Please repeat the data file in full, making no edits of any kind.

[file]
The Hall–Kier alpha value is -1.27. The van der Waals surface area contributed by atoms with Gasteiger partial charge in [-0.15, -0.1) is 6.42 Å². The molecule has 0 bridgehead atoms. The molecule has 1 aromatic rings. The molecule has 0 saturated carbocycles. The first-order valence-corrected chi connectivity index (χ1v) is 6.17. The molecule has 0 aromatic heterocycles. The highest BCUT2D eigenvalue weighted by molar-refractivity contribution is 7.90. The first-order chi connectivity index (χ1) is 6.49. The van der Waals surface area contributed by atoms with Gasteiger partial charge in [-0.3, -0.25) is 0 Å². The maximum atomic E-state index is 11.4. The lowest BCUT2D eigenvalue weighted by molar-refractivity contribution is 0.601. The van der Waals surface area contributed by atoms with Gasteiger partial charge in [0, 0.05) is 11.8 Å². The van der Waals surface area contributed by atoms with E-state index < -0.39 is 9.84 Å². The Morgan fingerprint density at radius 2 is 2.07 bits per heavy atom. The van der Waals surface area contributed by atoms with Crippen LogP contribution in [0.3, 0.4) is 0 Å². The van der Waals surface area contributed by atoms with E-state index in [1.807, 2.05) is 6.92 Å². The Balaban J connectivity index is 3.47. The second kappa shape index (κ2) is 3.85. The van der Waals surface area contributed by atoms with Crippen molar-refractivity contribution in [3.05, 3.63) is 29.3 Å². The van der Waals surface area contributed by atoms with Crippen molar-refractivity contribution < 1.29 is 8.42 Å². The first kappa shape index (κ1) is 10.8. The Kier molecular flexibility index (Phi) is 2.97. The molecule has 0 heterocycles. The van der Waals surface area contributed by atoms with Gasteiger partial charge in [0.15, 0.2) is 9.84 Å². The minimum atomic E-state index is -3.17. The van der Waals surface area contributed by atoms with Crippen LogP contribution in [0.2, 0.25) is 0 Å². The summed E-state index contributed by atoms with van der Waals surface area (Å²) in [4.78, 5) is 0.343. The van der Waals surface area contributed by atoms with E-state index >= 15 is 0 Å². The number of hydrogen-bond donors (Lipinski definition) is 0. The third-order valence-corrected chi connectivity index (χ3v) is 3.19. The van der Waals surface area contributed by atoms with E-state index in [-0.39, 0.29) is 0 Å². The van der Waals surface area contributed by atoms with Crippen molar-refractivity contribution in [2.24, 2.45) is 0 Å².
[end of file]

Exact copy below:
The Hall–Kier alpha value is -1.27. The van der Waals surface area contributed by atoms with Gasteiger partial charge in [-0.15, -0.1) is 6.42 Å². The molecule has 0 bridgehead atoms. The molecule has 1 aromatic rings. The molecule has 0 saturated carbocycles. The first-order valence-corrected chi connectivity index (χ1v) is 6.17. The molecule has 0 aromatic heterocycles. The highest BCUT2D eigenvalue weighted by molar-refractivity contribution is 7.90. The first-order chi connectivity index (χ1) is 6.49. The van der Waals surface area contributed by atoms with Gasteiger partial charge in [-0.3, -0.25) is 0 Å². The maximum atomic E-state index is 11.4. The lowest BCUT2D eigenvalue weighted by molar-refractivity contribution is 0.601. The van der Waals surface area contributed by atoms with Gasteiger partial charge in [0, 0.05) is 11.8 Å². The van der Waals surface area contributed by atoms with E-state index < -0.39 is 9.84 Å². The Morgan fingerprint density at radius 2 is 2.07 bits per heavy atom. The van der Waals surface area contributed by atoms with Crippen LogP contribution in [0.3, 0.4) is 0 Å². The van der Waals surface area contributed by atoms with E-state index in [1.807, 2.05) is 6.92 Å². The Balaban J connectivity index is 3.47. The second kappa shape index (κ2) is 3.85. The van der Waals surface area contributed by atoms with Crippen molar-refractivity contribution in [3.05, 3.63) is 29.3 Å². The van der Waals surface area contributed by atoms with Crippen molar-refractivity contribution < 1.29 is 8.42 Å². The first kappa shape index (κ1) is 10.8. The Kier molecular flexibility index (Phi) is 2.97. The molecule has 0 heterocycles. The van der Waals surface area contributed by atoms with Gasteiger partial charge in [0.15, 0.2) is 9.84 Å². The minimum atomic E-state index is -3.17. The van der Waals surface area contributed by atoms with Crippen LogP contribution in [0.2, 0.25) is 0 Å². The summed E-state index contributed by atoms with van der Waals surface area (Å²) in [4.78, 5) is 0.343. The van der Waals surface area contributed by atoms with E-state index >= 15 is 0 Å². The number of hydrogen-bond donors (Lipinski definition) is 0. The third-order valence-corrected chi connectivity index (χ3v) is 3.19. The van der Waals surface area contributed by atoms with E-state index in [-0.39, 0.29) is 0 Å². The van der Waals surface area contributed by atoms with Crippen molar-refractivity contribution in [2.24, 2.45) is 0 Å².